Cast: M Sasikumar, Nandita Swetha, Vasumitra
Asuravadham opens with a disgruntled man, Samayan, being told off by his father-in-law, over a phone call, for treating his wife badly. He asks to speak to his wife who has gone back to her parents’. She refuses, and the father-in-law tells Samayan she’ll be back in two days and he better look after her well and see that this is not repeated. A scene that does not prepare the audience for what is about to unfold. Good.
Following this, Samayan (Vasumitra, a relative newcomer) hangs up and goes in to get changed after putting his phone on charge and sees a couple of missed calls.
And so it begins. In the tradition of revenge thrillers, Asuravadham, director Maruthupandian’s second film, does a great job of packing most of the action in the first half. The unnamed character, played by M Sasikumar, keeps his mystifying pursuit of Samayan up and all a cowardly Samayan, who has thuggish people for friends, can do is keep asking this inscrutable hunter who he is and what he wants. About 15 minutes in, you see who the caller is but don’t know his name or identity. All we see is him chasing Samayan, a grocery shop owner, an almost-guilty, middle-aged man trying to stay alive or kill his hunter first. Set in what seems to be Dindigul (later in the movie, a police road barrier gives you this detail), Asuravadham hints at Samayan being a sort of brutish philanderer while loudly declaring M Sasikumar’s character a silent, unflappable vigilante.
It would ideally take a second viewing for a review to do justice to Asuravadham. Having grown up on obvious, brash revenge films, the subtlety of the plot and the devices used to tell the story come as a surprise. This is not to say the film is subtle in any manner; on the one hand, Vasumitra’s Samayan is loud and almost animal-like in his rage and pain, but also one can tell he hasn’t quite attained the level of finesse where he becomes the character himself. Sasikumar, on the other hand, plays a role much suited to his limited emotive capabilities – all he has to do through the film, at least till the end, is play an intense, quietly vengeful man with a single focus: that of killing Samayan. Other things that display the absence of subtlety is the horde of thugs that Samayan gathers in seeking help, and the very loud music towards which one could have mixed feelings. Thaikkudam Bridge Govind Menon’s music sets the tone for a thriller or a horror movie right at the beginning, and the sound design and camera work only add to everything that causes you to breathe lightly in anticipation, almost on the edge of your seat.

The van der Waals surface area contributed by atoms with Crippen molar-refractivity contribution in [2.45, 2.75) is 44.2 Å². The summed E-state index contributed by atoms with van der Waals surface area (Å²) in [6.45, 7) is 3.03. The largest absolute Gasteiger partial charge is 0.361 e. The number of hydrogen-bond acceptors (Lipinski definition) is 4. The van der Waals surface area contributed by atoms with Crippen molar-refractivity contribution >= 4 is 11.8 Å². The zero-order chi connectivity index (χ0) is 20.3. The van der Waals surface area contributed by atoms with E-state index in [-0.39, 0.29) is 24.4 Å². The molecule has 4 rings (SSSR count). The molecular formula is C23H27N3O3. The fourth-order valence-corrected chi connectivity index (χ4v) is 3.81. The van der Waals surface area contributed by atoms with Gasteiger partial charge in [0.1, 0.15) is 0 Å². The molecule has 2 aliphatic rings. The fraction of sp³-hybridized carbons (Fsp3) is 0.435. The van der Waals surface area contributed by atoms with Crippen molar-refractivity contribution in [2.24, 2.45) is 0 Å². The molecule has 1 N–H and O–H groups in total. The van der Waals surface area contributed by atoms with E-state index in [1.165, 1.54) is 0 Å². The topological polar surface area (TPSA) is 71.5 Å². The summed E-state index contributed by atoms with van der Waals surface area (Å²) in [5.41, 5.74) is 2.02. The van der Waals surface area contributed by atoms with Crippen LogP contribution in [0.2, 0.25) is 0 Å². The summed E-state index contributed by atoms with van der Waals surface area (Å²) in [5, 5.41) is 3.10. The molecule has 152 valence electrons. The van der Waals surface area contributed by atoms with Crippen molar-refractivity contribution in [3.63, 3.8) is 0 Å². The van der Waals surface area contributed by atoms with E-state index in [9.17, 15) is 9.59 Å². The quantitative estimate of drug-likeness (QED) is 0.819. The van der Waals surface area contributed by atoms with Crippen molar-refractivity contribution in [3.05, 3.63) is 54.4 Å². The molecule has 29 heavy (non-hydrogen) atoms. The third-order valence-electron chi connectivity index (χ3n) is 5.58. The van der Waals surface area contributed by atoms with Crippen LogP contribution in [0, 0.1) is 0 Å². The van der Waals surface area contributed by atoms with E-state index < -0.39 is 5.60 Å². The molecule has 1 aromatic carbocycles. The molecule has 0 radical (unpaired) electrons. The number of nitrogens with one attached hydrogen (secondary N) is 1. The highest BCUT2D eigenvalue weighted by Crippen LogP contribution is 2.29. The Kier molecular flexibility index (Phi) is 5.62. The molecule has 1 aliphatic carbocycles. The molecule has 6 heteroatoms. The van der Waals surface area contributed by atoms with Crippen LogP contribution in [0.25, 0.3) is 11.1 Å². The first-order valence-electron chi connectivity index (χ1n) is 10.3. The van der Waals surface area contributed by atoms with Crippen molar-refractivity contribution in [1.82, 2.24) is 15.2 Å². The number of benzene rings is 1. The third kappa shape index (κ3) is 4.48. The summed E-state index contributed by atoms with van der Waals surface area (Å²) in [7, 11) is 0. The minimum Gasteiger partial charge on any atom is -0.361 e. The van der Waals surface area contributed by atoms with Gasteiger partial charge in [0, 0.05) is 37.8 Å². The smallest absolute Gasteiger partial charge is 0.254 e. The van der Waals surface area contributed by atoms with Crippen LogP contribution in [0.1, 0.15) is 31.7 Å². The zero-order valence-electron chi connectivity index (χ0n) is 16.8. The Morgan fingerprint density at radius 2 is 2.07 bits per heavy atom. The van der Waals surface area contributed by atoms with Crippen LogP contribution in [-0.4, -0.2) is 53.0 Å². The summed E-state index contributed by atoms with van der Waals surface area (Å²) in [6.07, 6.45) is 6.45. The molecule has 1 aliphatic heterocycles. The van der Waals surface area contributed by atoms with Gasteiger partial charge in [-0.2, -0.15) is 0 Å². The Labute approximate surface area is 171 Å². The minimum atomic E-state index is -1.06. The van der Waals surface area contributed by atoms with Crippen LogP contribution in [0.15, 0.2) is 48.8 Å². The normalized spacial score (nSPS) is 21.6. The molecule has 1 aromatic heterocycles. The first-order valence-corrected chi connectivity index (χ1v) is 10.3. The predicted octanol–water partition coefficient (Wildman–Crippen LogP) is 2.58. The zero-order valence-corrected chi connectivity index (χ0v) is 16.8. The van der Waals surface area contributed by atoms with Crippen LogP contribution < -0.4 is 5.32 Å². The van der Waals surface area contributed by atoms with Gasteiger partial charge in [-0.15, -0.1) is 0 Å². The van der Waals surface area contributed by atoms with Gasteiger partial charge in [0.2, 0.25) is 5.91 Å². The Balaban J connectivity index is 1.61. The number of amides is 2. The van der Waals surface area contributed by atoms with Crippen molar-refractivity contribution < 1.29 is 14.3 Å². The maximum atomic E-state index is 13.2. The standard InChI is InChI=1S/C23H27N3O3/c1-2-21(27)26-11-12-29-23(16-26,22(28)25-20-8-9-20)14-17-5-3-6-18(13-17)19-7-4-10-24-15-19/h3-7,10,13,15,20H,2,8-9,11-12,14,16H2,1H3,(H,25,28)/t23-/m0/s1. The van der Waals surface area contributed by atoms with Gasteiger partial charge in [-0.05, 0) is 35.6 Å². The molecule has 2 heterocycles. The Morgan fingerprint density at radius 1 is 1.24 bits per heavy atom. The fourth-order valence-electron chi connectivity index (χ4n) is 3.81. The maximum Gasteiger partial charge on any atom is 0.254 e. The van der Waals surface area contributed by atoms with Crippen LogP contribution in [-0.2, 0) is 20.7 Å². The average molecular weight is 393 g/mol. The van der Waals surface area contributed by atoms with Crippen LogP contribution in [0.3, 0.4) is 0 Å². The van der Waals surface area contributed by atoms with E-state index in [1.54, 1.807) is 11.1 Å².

Like the Collin Farrel-Kiefer Sutherland starrer Phone Booth, Asuravadham unravels the reason for revenge rather smoothly, as the film progresses (and not altogether at once) although it feels like the first half and the cat-and-mouse chase extends a little past tipping point. Post-intermission, however, the treatment tightens dramatically and you forget that you spent most of the first half asking yourself, “Just who is this guy and what does he want,” in your own rendition of Samayan. The visual tone and the use of light in the movie are excellent: be it the lightning in the middle of the night, a quiet golden morning light when Samayan and his friend are talking, or the lack of a sunny day right till the very end when, symbolically enough, it rains. SR Kathir’s cinematography is a real treat, with the camera work so tight, so intense and yet capable of giving you a sense of things being vast that it seems futile for Samayan to try and run away from his hunter. Where will he go? Where will he hide?
The climax of the movie involves a fairly elaborate flashback that tells you why you’re watching this movie. The denouement, one with plot twists coming so quickly, and yet so very naturally, leaves the viewer at once stunned and angry.
The extended cast is full of fairly effective performers but Nandita Swetha, who plays the protagonist’s wife, seems out of place with her sophisticated makeup and highlights, and has very little to do apart from being a placeholder.
One could, in fact, call this a psychological thriller as well, instead of a plain old revenge tale, and the script does a wonderful job of understanding exactly how crime happens, how a perpetrator of unspeakable violence, but one who is not seemingly diabolical or abnormal, behaves. In fact, it portrays beautifully the monster in our midst, eating with us, selling us what we need, and insidiously, quietly indulging his evil. Recommendation? Watch it.
The Asuravadham review is a Silverscreen original article. It was not paid for or commissioned by anyone associated with the movie.